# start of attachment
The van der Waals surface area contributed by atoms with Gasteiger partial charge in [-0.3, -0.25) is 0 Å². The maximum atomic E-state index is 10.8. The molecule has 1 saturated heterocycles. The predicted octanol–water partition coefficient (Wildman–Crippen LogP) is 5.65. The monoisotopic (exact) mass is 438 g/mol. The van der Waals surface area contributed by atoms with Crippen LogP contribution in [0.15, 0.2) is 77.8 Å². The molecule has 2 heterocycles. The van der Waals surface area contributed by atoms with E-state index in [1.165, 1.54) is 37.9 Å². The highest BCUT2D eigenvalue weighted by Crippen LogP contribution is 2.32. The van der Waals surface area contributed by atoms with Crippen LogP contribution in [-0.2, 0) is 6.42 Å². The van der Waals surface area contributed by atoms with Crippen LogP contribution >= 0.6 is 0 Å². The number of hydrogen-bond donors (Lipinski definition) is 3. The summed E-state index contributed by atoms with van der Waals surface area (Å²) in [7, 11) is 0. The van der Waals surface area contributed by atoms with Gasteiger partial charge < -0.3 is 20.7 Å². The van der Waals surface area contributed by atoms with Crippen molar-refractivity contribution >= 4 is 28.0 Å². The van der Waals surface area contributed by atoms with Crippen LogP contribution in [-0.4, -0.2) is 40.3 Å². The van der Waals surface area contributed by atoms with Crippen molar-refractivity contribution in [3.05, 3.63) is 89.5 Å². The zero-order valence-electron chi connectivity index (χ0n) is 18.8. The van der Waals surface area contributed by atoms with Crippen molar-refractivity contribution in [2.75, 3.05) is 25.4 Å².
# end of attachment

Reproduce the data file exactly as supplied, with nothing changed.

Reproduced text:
The van der Waals surface area contributed by atoms with Gasteiger partial charge in [-0.3, -0.25) is 0 Å². The maximum atomic E-state index is 10.8. The molecule has 1 saturated heterocycles. The predicted octanol–water partition coefficient (Wildman–Crippen LogP) is 5.65. The monoisotopic (exact) mass is 438 g/mol. The van der Waals surface area contributed by atoms with Crippen LogP contribution in [0.15, 0.2) is 77.8 Å². The molecule has 2 heterocycles. The van der Waals surface area contributed by atoms with E-state index in [1.165, 1.54) is 37.9 Å². The highest BCUT2D eigenvalue weighted by Crippen LogP contribution is 2.32. The van der Waals surface area contributed by atoms with Crippen LogP contribution in [-0.2, 0) is 6.42 Å². The van der Waals surface area contributed by atoms with Crippen LogP contribution >= 0.6 is 0 Å². The number of hydrogen-bond donors (Lipinski definition) is 3. The summed E-state index contributed by atoms with van der Waals surface area (Å²) in [7, 11) is 0. The van der Waals surface area contributed by atoms with Gasteiger partial charge < -0.3 is 20.7 Å². The van der Waals surface area contributed by atoms with Crippen molar-refractivity contribution >= 4 is 28.0 Å². The van der Waals surface area contributed by atoms with Crippen LogP contribution in [-0.4, -0.2) is 40.3 Å². The van der Waals surface area contributed by atoms with Crippen molar-refractivity contribution in [3.05, 3.63) is 89.5 Å². The zero-order valence-electron chi connectivity index (χ0n) is 18.8. The van der Waals surface area contributed by atoms with Crippen molar-refractivity contribution in [2.75, 3.05) is 25.4 Å².